We regularly discuss body substance isolation procedures and the equipment that needs to be worn to protect us from the patient and the patient from us.
And let’s be honest, we can be a bigger danger to the public than they can be to us. The general population doesn’t typically hang around with sick people like we do as healthcare providers. And unfortunately, not all of us are germaphobes. Have any of you ever thought about issues beyond the bodily fluids coming from your patient?
What about bed bugs?
Bed bugs love to travel, and unfortunately it appears that in South Carolina it has become a real problem for EMS, specifically for Calhoun County EMS. It is believed that an ambulance was contaminated with bed bugs after the bugs hitched a ride on the medical equipment. This is concerning because bed bugs are especially hard to get rid of taking between three and four treatments. How many homes were contaminated before the bugs were discovered in the ambulance? How many crews took the bed bugs home with them?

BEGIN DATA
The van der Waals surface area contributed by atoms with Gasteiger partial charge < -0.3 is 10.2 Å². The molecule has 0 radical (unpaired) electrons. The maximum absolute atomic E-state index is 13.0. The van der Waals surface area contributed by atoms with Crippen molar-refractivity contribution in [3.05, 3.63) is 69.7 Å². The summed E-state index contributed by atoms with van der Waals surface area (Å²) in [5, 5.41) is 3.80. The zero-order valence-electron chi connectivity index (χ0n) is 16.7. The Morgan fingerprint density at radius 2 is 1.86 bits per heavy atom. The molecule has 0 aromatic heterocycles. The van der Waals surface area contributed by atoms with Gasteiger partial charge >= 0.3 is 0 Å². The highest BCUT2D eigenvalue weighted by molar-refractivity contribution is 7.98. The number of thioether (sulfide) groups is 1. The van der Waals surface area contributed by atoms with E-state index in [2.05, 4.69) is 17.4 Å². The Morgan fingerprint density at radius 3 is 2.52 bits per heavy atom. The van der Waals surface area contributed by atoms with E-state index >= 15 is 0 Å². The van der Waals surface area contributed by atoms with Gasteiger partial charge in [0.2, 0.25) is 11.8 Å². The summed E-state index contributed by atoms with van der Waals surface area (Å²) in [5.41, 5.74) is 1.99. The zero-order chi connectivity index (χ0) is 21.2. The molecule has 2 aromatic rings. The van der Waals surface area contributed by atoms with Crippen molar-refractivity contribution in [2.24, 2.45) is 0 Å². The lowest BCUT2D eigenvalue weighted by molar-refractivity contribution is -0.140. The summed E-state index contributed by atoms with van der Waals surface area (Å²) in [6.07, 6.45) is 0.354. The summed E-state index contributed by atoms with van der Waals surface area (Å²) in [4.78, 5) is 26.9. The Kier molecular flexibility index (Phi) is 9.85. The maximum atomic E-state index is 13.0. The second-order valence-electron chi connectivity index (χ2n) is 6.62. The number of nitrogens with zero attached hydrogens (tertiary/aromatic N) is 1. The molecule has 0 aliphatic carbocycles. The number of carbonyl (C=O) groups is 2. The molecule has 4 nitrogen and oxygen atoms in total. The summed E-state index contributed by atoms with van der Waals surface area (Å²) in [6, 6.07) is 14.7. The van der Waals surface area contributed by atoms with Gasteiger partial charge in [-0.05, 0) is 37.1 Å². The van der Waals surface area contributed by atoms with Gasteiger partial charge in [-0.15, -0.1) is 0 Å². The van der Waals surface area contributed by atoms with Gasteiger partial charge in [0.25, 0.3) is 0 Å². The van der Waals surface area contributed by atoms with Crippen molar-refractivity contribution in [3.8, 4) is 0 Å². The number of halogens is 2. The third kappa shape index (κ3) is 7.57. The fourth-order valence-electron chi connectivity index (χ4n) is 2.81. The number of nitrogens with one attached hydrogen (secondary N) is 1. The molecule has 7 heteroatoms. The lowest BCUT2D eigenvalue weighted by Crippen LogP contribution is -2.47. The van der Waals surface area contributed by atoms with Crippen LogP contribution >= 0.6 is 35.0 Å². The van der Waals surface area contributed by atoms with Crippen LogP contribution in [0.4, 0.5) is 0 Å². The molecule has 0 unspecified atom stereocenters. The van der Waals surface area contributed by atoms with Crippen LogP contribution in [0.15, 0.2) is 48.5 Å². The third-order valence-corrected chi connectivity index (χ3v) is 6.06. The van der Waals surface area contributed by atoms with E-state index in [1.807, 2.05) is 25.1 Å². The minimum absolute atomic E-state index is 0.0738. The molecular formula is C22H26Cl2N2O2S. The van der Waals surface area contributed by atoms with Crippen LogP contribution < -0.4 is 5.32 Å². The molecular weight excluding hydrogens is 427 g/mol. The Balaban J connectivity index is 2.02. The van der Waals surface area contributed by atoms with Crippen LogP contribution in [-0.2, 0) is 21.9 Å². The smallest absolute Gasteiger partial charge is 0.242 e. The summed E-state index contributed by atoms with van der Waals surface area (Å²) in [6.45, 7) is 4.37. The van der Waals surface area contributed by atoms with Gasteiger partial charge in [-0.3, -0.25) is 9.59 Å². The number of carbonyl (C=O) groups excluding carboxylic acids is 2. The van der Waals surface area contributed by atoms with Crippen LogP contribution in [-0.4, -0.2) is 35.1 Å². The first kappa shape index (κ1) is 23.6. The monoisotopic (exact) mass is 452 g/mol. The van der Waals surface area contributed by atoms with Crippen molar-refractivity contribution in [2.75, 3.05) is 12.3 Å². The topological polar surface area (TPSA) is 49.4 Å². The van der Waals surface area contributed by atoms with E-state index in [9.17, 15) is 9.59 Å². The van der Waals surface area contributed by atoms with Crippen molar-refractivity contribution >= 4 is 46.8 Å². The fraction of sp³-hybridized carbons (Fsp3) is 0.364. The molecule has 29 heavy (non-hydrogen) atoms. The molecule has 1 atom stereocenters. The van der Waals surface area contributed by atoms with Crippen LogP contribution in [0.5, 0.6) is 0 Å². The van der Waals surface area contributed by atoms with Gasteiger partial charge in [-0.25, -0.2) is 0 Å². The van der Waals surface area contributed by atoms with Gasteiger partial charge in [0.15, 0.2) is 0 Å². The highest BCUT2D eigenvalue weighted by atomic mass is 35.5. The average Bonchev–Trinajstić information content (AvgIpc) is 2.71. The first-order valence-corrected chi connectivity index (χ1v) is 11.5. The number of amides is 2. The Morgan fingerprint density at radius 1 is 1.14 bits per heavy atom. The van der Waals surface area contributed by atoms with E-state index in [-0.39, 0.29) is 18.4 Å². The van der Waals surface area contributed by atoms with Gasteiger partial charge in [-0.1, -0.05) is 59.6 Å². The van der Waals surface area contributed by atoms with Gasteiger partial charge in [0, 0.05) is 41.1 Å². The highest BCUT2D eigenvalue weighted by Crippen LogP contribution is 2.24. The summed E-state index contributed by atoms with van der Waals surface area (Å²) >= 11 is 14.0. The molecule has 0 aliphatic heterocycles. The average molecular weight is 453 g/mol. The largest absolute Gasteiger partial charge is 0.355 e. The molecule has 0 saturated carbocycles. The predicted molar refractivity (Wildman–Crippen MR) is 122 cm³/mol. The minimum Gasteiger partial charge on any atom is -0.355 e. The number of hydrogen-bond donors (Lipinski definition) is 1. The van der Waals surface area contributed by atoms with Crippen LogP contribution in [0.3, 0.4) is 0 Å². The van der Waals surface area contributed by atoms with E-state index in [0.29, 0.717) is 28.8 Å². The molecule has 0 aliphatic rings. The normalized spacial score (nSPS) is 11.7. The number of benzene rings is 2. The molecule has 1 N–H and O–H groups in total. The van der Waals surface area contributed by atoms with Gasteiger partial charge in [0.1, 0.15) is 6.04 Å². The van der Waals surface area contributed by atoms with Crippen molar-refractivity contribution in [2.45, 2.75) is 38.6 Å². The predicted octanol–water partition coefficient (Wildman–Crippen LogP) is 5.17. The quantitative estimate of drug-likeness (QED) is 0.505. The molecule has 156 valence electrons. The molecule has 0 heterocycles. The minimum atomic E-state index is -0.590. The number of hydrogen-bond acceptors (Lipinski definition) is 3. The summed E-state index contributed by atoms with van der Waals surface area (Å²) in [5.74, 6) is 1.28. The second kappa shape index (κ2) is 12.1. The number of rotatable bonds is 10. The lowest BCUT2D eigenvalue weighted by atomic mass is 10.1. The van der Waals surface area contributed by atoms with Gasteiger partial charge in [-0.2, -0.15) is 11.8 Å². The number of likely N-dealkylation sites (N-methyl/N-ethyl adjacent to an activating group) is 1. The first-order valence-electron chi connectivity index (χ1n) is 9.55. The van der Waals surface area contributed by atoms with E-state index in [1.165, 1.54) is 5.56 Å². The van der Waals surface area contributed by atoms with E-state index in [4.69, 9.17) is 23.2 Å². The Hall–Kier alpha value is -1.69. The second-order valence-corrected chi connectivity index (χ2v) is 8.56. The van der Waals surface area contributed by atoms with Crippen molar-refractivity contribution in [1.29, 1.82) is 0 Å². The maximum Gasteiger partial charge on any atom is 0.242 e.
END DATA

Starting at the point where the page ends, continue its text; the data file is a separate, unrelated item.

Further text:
This issue cannot be limited to Calhoun County. I live and worked in the Las Vegas community where millions of tourists come through every year. It’s safe to say we have bed bugs. Thankfully, I am not aware of any contamination issues, but that doesn’t mean it hasn’t happened. It wouldn’t exactly be good PR to let that information out to the general public.
Calhoun County recommends using mattress covers and minimizing the equipment that is carried into the home. While the mattress covers are a great idea, the minimal equipment idea, not so much. How many times have we entered a call only to find out the actual problem differs from the dispatch complaint code? It happens all the time. In a hotel, we have to bring everything as it can take more than 10 minutes to reach the patient. A better idea is to regularly inspect and clean your equipment.